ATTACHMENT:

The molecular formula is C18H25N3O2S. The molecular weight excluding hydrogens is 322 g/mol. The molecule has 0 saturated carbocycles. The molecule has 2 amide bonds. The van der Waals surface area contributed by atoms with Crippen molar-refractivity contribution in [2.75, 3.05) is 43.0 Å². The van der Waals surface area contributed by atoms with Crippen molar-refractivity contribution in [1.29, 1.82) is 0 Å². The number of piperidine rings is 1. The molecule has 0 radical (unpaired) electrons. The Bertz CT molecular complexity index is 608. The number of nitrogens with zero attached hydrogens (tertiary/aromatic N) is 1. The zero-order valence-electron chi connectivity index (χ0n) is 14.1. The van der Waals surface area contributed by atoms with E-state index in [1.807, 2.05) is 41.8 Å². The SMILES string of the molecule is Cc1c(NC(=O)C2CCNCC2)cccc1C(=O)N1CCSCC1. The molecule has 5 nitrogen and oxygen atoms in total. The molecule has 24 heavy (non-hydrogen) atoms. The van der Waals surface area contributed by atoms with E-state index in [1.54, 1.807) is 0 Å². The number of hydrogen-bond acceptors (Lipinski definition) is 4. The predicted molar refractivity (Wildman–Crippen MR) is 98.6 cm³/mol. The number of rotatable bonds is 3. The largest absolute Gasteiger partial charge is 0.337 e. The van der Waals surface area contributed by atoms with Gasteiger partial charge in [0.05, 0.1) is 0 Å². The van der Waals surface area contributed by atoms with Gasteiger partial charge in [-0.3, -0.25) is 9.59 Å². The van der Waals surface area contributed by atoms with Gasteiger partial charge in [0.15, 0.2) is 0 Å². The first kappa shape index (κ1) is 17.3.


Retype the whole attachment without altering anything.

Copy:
The molecular formula is C18H25N3O2S. The molecular weight excluding hydrogens is 322 g/mol. The molecule has 0 saturated carbocycles. The molecule has 2 amide bonds. The van der Waals surface area contributed by atoms with Crippen molar-refractivity contribution in [2.75, 3.05) is 43.0 Å². The van der Waals surface area contributed by atoms with Crippen molar-refractivity contribution in [1.29, 1.82) is 0 Å². The number of piperidine rings is 1. The molecule has 0 radical (unpaired) electrons. The Bertz CT molecular complexity index is 608. The number of nitrogens with zero attached hydrogens (tertiary/aromatic N) is 1. The zero-order valence-electron chi connectivity index (χ0n) is 14.1. The van der Waals surface area contributed by atoms with E-state index in [1.807, 2.05) is 41.8 Å². The SMILES string of the molecule is Cc1c(NC(=O)C2CCNCC2)cccc1C(=O)N1CCSCC1. The molecule has 5 nitrogen and oxygen atoms in total. The molecule has 24 heavy (non-hydrogen) atoms. The van der Waals surface area contributed by atoms with E-state index in [1.54, 1.807) is 0 Å². The number of hydrogen-bond acceptors (Lipinski definition) is 4. The predicted molar refractivity (Wildman–Crippen MR) is 98.6 cm³/mol. The number of rotatable bonds is 3. The largest absolute Gasteiger partial charge is 0.337 e. The van der Waals surface area contributed by atoms with Gasteiger partial charge in [0.05, 0.1) is 0 Å². The van der Waals surface area contributed by atoms with Gasteiger partial charge in [-0.3, -0.25) is 9.59 Å². The van der Waals surface area contributed by atoms with Gasteiger partial charge in [0.15, 0.2) is 0 Å². The first kappa shape index (κ1) is 17.3.